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Hi, I am new to chainmail. I have been wanting to make chainmail for quite a while however I have always struggled to find the wire. I was wondering if I could have your opinion an option I have found:

https://www.amazon.co.uk/Marko-Galvanised-Meters-Fencing-Tension/dp/B01BF7I0XK/ref=pd_sbs_60_6/257-5678027-8873725?_encoding=UTF8&pd_rd_i=B01BF7I0XK&pd_rd_r=f890c6e0-7021-11e9-b50e-d7a80895e95a&pd_rd_w=heq4Q&pd_rd_wg=qvxLJ&pf_rd_p=18edf98b-139a-41ee-bb40-d725dd59d1d3&pf_rd_r=DP6Q7QVE0VP9X1XBHWQ6&psc=1&refRID=DP6Q7QVE0VP9X1XBHWQ6

Also what size dowel would you recommend for a European 4in1/ potentially 8in2.

 

Thanks for any help you can give me.

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Welcome and well come; big question, really!

Size of wire is immediately subsumed into Link Aspect Ratio, a ten-guinea phrase for a 50p idea, but it's in long established use among the horny-handed maillers.  It's the ratio of link internal diameter divided by wire diameter, so AR = ID/WD.

Over there in metric-land, about any steel wire diameter between 1mm and 2mm is plenty fine for beginners working in humble, sturdy galvanized wire for armour projects.  A typical wire diameter for most mailler uses would be 1.6mm/.063" (16 gauge, but guage numbers can be misleading with several wire gauge systems, so international conversations go better with measured wire diameter).  You're looking at the right sort of wire, anyway -- the galvy stuff used for making fences.  2.5mm is distinctly heavy for mail; you could do it in large links (3/8"-7/16") but you wouldn't really want to bear its weight all afternoon.  I'd see what Marko offers in finer wire... for smaller fences I guess.  Hundred-meter coils are okay quantities, you're looking for some bulk in your wire purchase.  (In some wires, quantities of about 25 kilos and greater are economical if you decide to make a LOT of steel, ungalvanized mail.  You find amounts like these in welder wire.)

Now to tie wire diameter in with link A.R. -- in articles of mail in Euro 4-1 and related variants, an AR of 4 is a very good general-use starter point.  It makes a good shirt.  With .063" wire, it's an ID of 1/4".  This makes a fine, smooth mesh, not feeling coarse or anything, which is even fairly close to the link and wire of historical mail; it's just on the thick side as historical mail is usually right around .048-.050" wire.  And is fastened closed by riveting, which gives the fabric serious armor strength.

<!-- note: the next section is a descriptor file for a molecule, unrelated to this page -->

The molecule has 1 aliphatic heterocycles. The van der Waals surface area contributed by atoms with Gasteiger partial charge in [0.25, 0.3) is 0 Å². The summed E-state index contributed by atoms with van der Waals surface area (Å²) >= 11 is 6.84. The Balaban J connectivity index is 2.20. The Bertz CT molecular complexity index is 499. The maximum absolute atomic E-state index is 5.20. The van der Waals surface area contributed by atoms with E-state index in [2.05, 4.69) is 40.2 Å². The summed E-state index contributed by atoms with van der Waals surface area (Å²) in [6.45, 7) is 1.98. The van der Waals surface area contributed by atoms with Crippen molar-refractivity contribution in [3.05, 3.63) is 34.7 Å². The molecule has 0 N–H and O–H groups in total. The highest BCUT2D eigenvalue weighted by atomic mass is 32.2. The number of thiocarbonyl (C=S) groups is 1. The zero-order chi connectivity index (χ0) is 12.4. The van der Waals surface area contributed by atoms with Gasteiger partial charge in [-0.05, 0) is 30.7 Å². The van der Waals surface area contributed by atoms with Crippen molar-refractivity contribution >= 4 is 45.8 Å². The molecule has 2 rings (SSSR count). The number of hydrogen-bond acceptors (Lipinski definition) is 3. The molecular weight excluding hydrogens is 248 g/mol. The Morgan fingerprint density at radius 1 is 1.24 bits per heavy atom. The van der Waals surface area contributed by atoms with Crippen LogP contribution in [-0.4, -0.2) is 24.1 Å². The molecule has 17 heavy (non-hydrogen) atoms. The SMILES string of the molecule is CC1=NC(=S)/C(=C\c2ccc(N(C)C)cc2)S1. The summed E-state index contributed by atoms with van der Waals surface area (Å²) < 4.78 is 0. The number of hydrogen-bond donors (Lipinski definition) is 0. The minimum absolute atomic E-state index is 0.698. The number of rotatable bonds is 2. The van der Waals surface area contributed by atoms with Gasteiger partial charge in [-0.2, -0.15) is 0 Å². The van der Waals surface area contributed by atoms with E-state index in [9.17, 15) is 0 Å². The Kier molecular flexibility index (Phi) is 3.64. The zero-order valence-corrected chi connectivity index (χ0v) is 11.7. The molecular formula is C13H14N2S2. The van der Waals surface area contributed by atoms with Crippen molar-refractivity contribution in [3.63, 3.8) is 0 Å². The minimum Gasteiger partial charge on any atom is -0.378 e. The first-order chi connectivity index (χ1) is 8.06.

Don't use wooden dowel for your mandrel; it's not strong enough.  Use steel rod-stock/round stock from the hardware store.

Euro 8-1 or -8-2 (kingsmaille) need a larger AR, so either larger link ID or finer wire for either of these.

 

Heavier 2mm wire allows wider links, from 5/16" to 3/8" ID.  The former is heavy and very very strong as butted mail goes, the latter more open and lighter, if rather coarse feeling, and getting on the large side for historical-seeming mail.  Okay for fantastical Ren Faire and LARP use, popular with Creative Anachronists too, who may be rather more driven by a desire to get their piece finished expeditiously so they can get out there and fight in it.  Building the armour for them is a step to the end goal of playing the game, and big links mean fast assembly.  Well, fast for mail.

If possible, get your wire by the tens of pounds.  A butted shirt in 1.6mm wire could run 20-25 pounds even without sleeves.  You may prefer not having your shirt very much heavier than 30 pounds.  That's a volume of about three coffee cans/canisters of cut mail links, right around ten pounds each.

 

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I see Amazon.uk offers wire in 1.6mm and 1.25mm (sturdy enough for LARP boffer use, though preferably in a quite small link ID), from Merriway.  Get a half dozen coils at once, as 30 metres is rather a small amount for supplying a mail-making effort.  50- to 100-metre coils would be nearer to ideal for bulk, but really it's a pounds-and-pence calculation.  Some of those shippers like Marko seem to offer several coils packed in a box, which is convenient.

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My preference would be for the 1.25mm unless the wire is very soft, in which case the 1.6mm would hold up better at the cost of extra weight. I scanned the Merriway listings but didn't see the temper of the wire anywhere. It would be prudent to call them looking for more info or just get a small coil of each for testing first.

I wouldn't recommend the 8-2 weave with butted galvy rings in any case, 4-1 will get you better results for less work IMO.

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